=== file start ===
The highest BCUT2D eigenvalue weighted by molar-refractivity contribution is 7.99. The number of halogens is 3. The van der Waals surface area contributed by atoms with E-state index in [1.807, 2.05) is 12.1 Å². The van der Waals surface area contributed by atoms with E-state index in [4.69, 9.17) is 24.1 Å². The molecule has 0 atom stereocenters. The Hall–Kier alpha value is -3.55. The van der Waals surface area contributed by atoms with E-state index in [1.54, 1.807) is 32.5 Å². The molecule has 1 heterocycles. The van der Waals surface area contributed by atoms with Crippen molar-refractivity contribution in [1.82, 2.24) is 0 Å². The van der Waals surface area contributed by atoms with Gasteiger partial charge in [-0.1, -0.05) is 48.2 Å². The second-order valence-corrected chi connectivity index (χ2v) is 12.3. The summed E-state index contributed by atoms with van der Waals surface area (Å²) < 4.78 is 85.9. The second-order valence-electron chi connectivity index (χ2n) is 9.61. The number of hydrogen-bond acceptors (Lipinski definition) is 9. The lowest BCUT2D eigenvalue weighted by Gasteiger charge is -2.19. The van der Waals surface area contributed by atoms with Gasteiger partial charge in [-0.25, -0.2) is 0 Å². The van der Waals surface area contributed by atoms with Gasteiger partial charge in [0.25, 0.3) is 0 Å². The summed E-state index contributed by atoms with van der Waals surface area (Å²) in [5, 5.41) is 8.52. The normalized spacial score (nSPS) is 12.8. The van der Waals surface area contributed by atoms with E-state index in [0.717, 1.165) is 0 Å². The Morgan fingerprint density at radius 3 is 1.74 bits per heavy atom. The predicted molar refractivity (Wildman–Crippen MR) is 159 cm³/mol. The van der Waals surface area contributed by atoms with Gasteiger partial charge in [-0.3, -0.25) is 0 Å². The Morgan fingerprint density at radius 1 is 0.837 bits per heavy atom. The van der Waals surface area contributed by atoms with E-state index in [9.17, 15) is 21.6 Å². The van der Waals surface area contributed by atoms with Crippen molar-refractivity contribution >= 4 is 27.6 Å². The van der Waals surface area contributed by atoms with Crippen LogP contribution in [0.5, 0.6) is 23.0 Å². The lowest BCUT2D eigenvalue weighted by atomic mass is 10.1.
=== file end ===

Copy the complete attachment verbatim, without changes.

The highest BCUT2D eigenvalue weighted by molar-refractivity contribution is 7.99. The number of halogens is 3. The van der Waals surface area contributed by atoms with E-state index in [1.807, 2.05) is 12.1 Å². The van der Waals surface area contributed by atoms with E-state index in [4.69, 9.17) is 24.1 Å². The molecule has 0 atom stereocenters. The Hall–Kier alpha value is -3.55. The van der Waals surface area contributed by atoms with E-state index in [1.54, 1.807) is 32.5 Å². The molecule has 1 heterocycles. The van der Waals surface area contributed by atoms with Crippen molar-refractivity contribution in [1.82, 2.24) is 0 Å². The van der Waals surface area contributed by atoms with Gasteiger partial charge in [-0.1, -0.05) is 48.2 Å². The second-order valence-corrected chi connectivity index (χ2v) is 12.3. The summed E-state index contributed by atoms with van der Waals surface area (Å²) < 4.78 is 85.9. The second-order valence-electron chi connectivity index (χ2n) is 9.61. The number of hydrogen-bond acceptors (Lipinski definition) is 9. The lowest BCUT2D eigenvalue weighted by Gasteiger charge is -2.19. The van der Waals surface area contributed by atoms with Gasteiger partial charge in [-0.25, -0.2) is 0 Å². The van der Waals surface area contributed by atoms with Gasteiger partial charge in [0.25, 0.3) is 0 Å². The summed E-state index contributed by atoms with van der Waals surface area (Å²) in [5, 5.41) is 8.52. The normalized spacial score (nSPS) is 12.8. The van der Waals surface area contributed by atoms with E-state index in [0.717, 1.165) is 0 Å². The Morgan fingerprint density at radius 3 is 1.74 bits per heavy atom. The predicted molar refractivity (Wildman–Crippen MR) is 159 cm³/mol. The van der Waals surface area contributed by atoms with Gasteiger partial charge in [-0.3, -0.25) is 0 Å². The Morgan fingerprint density at radius 1 is 0.837 bits per heavy atom. The van der Waals surface area contributed by atoms with E-state index in [9.17, 15) is 21.6 Å². The van der Waals surface area contributed by atoms with Crippen molar-refractivity contribution >= 4 is 27.6 Å². The van der Waals surface area contributed by atoms with Crippen LogP contribution in [0.5, 0.6) is 23.0 Å². The lowest BCUT2D eigenvalue weighted by atomic mass is 10.1.